The fact that Bruckner started composing symphonies from the beginning on a very personal level is also due to the fact that he began experimenting with this form very late - at the age of 40. Nevertheless, each performer must be careful not to interpret Bruckner's early works from the perspective of his late works, but also to make the aftermath of his role models audible.

His few explanations in terms of the "new German program music" are either very naive or a sarcastic fun for the "ignorant" writers or much dryer to the conductor Hermann Levi, while he almost comic "New German" for the 8th Symphony to Felix Weingartner formulated. But Bruckner was certainly never a "new German" composer. His strength lay in the further development of the traditional forms such as fairs, Te Deum, string quintet and symphonies. Symphonic poems were not Bruckner's thing and his relationship to the artistic word was certainly very low despite later thoughts about an opera, which should have a substance like Lohengrin. Bruckner's artistic friendship with Wagner, which Bruckner repeatedly portrayed, was Bruckner's invention and one-sided.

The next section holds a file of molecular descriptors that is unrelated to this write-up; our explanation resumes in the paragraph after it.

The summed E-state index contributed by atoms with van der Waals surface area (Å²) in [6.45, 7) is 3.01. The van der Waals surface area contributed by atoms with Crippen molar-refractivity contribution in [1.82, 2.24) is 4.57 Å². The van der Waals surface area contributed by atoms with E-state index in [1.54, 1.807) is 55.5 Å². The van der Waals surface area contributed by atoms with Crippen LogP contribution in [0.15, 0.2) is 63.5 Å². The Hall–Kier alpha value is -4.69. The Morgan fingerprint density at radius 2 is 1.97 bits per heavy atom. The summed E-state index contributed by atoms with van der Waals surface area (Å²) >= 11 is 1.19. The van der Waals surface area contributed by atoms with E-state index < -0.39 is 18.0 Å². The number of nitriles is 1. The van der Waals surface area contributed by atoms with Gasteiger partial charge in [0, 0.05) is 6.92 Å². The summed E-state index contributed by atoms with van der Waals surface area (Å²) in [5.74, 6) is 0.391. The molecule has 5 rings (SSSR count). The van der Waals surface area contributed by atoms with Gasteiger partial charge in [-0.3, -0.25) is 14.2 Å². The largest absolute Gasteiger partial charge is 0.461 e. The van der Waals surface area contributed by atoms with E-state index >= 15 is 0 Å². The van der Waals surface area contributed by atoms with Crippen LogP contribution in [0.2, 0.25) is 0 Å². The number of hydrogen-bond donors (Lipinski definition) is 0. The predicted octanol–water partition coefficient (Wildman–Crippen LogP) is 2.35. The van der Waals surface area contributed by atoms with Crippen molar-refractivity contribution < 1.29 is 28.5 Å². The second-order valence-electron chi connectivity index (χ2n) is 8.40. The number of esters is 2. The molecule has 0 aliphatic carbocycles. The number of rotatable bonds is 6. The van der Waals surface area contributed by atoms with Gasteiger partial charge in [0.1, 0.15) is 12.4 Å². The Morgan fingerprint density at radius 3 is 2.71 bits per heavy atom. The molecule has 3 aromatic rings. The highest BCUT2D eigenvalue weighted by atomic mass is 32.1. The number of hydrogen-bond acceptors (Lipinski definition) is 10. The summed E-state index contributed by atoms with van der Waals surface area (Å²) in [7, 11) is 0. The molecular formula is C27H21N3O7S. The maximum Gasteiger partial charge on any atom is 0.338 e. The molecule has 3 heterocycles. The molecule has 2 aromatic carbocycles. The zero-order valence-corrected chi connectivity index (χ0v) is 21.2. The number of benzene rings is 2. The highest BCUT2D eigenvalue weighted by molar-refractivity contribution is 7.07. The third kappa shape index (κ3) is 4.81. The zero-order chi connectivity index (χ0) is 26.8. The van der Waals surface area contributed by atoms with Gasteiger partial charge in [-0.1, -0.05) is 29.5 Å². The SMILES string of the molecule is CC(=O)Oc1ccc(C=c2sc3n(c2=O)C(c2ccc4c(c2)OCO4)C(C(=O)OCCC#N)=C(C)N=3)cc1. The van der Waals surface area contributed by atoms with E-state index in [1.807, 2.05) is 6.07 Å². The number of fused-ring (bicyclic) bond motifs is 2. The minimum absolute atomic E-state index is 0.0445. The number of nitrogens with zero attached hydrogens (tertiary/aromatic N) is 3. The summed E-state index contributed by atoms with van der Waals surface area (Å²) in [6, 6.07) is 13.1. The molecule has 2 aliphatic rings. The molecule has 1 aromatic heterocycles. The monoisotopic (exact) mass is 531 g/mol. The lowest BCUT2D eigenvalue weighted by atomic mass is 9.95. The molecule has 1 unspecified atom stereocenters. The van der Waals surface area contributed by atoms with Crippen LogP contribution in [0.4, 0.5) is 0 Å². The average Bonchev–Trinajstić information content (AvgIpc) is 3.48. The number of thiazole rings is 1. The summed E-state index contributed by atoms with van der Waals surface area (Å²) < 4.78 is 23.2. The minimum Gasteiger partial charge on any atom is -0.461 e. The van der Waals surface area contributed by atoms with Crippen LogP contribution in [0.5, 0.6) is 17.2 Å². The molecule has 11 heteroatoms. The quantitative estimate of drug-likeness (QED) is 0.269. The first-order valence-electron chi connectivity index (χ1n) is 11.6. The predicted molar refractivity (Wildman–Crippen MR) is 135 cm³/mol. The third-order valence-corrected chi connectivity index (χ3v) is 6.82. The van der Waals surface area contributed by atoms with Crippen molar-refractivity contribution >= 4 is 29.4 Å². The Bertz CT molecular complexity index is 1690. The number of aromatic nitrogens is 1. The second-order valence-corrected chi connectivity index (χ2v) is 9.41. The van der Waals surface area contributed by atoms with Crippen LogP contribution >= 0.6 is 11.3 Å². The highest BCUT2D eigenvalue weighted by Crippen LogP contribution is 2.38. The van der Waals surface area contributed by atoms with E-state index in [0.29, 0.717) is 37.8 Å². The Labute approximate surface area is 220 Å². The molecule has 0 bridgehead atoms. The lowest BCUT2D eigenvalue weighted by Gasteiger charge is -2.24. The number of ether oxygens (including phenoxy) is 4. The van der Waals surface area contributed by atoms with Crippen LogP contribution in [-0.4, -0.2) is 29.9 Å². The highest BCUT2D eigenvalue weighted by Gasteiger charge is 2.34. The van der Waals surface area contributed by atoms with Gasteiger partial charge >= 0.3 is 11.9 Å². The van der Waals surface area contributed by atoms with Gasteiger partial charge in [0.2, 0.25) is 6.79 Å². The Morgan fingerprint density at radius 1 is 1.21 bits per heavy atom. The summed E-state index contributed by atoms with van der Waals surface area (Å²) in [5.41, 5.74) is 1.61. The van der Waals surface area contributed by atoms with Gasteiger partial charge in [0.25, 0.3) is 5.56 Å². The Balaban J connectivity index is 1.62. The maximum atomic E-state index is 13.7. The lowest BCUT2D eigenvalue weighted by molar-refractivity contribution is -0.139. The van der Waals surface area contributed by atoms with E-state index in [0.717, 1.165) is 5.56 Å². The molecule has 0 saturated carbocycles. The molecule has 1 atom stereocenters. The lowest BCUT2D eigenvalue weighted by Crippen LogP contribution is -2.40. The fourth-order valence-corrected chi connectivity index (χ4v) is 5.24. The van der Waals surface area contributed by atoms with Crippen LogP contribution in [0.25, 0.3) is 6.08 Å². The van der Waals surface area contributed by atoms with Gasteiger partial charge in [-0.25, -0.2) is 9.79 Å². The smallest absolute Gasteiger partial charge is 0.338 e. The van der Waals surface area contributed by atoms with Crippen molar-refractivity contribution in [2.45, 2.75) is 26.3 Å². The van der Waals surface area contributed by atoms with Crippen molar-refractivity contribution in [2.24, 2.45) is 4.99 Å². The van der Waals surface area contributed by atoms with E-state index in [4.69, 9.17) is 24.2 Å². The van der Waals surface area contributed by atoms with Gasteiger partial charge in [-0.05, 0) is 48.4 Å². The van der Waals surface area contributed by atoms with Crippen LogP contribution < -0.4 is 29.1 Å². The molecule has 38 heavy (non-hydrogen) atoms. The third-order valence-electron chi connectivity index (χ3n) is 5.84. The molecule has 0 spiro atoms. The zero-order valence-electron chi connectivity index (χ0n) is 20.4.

In questions of instrumentation he adhered to the classical canon: the classical excludes drums in symphonic works. (The timpani was rightly considered a musical instrument with its tonal ties.) The exception in classical music were only the pieces that should characterize a foreign music (eg Turkish music). In this respect, Bruckner was certainly quite far from installing a cymbal stroke of his own accord in his symphonies. The Schalck brothers of a generation like Gustav Mahler or Hugo Wolf did not have these scruples, so they were happy when Bruckner allowed the cymbal stroke in the 7th Symphony initiated by Arthur Nikisch. With all the effect he makes: He is a foreign body in Bruckner's sound world. On the other hand, Bruckner would have been able to remove the glued-in piece of paper with the cymbal stroke from his score, if he absolutely did not want it, because he knew that the score would reach the National Library in Vienna and thus also the status reached the last will of the composer. He also struggled with the harps to add them to the orchestra. In contrast, he has welcomed Siegfried Ochs' proposal to add a 3rd timpani with a h-vortex in the Te Deum. In other words, he considered it quite legitimate to supplement the passages that were not playable for the usual two classical timpani, which is quite capable today of performing a machine drummer. For Bruckner, all performances of the late versions were work in progress. if he absolutely did not want to have it, because he knew that the score would reach the National Library in Vienna and thus reach the status of the last will of the composer. He also struggled with the harps to add them to the orchestra. In contrast, he has welcomed Siegfried Ochs' proposal to add a 3rd timpani with a h-vortex in the Te Deum. In other words, he considered it quite legitimate to supplement the passages that were not playable for the usual two classical timpani, which is quite capable today of performing a machine drummer. For Bruckner, all performances of the late versions were work in progress. if he absolutely did not want to have it, because he knew that the score would reach the National Library in Vienna and thus reach the status of the last will of the composer. He also struggled with the harps to add them to the orchestra. In contrast, he has welcomed Siegfried Ochs' proposal to add a 3rd timpani with a h-vortex in the Te Deum. In other words, he considered it quite legitimate to supplement the passages that were not playable for the usual two classical timpani, which is quite capable today of performing a machine drummer. For Bruckner, all performances of the late versions were work in progress. that the score would thus reach the National Library in Vienna and thus also reach the status of the last will of the composer. He also struggled with the harps to add them to the orchestra. In contrast, he has welcomed Siegfried Ochs' proposal to add a 3rd timpani with a h-vortex in the Te Deum. In other words, he considered it quite legitimate to supplement the passages that were not playable for the usual two classical timpani, which is quite capable today of performing a machine drummer. For Bruckner, all performances of the late versions were work in progress. that the score would thus reach the National Library in Vienna and thus also reach the status of the last will of the composer. He also struggled with the harps to add them to the orchestra. In contrast, he has welcomed Siegfried Ochs' proposal to add a 3rd timpani with a h-vortex in the Te Deum. In other words, he considered it quite legitimate to supplement the passages that were not playable for the usual two classical timpani, which is quite capable today of performing a machine drummer. For Bruckner, all performances of the late versions were work in progress. Timpani with a h-vortex add joyfully welcomes. In other words, he considered it quite legitimate to supplement the passages that were not playable for the usual two classical timpani, which is quite capable today of performing a machine drummer. For Bruckner, all performances of the late versions were work in progress. Timpani with a h-vortex add joyfully welcomes. In other words, he considered it quite legitimate to supplement the passages that were not playable for the usual two classical timpani, which is quite capable today of performing a machine drummer. For Bruckner, all performances of the late versions were work in progress.